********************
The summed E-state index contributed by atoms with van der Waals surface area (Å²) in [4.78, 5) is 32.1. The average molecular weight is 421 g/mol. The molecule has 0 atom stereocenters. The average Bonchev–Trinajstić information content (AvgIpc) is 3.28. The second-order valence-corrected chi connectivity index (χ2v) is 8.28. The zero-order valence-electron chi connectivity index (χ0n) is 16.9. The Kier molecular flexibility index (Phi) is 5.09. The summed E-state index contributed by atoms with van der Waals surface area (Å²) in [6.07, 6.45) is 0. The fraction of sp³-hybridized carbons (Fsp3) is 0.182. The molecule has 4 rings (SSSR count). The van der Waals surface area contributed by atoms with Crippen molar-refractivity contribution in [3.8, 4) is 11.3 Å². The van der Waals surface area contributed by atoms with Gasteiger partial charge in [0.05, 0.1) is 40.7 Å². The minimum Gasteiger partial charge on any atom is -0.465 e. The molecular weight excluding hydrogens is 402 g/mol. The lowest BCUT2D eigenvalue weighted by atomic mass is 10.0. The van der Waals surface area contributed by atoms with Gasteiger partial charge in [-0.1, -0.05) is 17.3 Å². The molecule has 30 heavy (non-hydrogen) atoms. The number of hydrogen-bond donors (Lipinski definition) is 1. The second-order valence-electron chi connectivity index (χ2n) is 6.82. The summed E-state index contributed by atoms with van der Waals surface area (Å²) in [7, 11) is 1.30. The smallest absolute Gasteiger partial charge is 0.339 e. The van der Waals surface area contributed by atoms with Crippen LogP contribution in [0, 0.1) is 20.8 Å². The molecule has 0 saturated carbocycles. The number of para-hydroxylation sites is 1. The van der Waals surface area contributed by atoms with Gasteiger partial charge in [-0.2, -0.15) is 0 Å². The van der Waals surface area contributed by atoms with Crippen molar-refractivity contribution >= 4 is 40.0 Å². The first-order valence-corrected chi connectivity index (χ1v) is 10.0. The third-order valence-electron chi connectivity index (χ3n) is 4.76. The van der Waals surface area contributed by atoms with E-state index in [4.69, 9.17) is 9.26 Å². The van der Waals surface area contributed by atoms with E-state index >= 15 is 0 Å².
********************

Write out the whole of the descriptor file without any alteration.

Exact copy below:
The summed E-state index contributed by atoms with van der Waals surface area (Å²) in [4.78, 5) is 32.1. The average molecular weight is 421 g/mol. The molecule has 0 atom stereocenters. The average Bonchev–Trinajstić information content (AvgIpc) is 3.28. The second-order valence-corrected chi connectivity index (χ2v) is 8.28. The zero-order valence-electron chi connectivity index (χ0n) is 16.9. The Kier molecular flexibility index (Phi) is 5.09. The summed E-state index contributed by atoms with van der Waals surface area (Å²) in [6.07, 6.45) is 0. The fraction of sp³-hybridized carbons (Fsp3) is 0.182. The molecule has 4 rings (SSSR count). The van der Waals surface area contributed by atoms with Crippen molar-refractivity contribution in [3.8, 4) is 11.3 Å². The van der Waals surface area contributed by atoms with Gasteiger partial charge in [0.05, 0.1) is 40.7 Å². The minimum Gasteiger partial charge on any atom is -0.465 e. The molecular weight excluding hydrogens is 402 g/mol. The lowest BCUT2D eigenvalue weighted by atomic mass is 10.0. The van der Waals surface area contributed by atoms with Gasteiger partial charge in [-0.1, -0.05) is 17.3 Å². The molecule has 30 heavy (non-hydrogen) atoms. The number of hydrogen-bond donors (Lipinski definition) is 1. The second-order valence-electron chi connectivity index (χ2n) is 6.82. The summed E-state index contributed by atoms with van der Waals surface area (Å²) in [7, 11) is 1.30. The smallest absolute Gasteiger partial charge is 0.339 e. The van der Waals surface area contributed by atoms with Crippen LogP contribution in [0, 0.1) is 20.8 Å². The molecule has 0 saturated carbocycles. The number of para-hydroxylation sites is 1. The van der Waals surface area contributed by atoms with Gasteiger partial charge in [-0.2, -0.15) is 0 Å². The van der Waals surface area contributed by atoms with Crippen molar-refractivity contribution >= 4 is 40.0 Å². The first-order valence-corrected chi connectivity index (χ1v) is 10.0. The third-order valence-electron chi connectivity index (χ3n) is 4.76. The van der Waals surface area contributed by atoms with E-state index in [4.69, 9.17) is 9.26 Å². The van der Waals surface area contributed by atoms with E-state index >= 15 is 0 Å².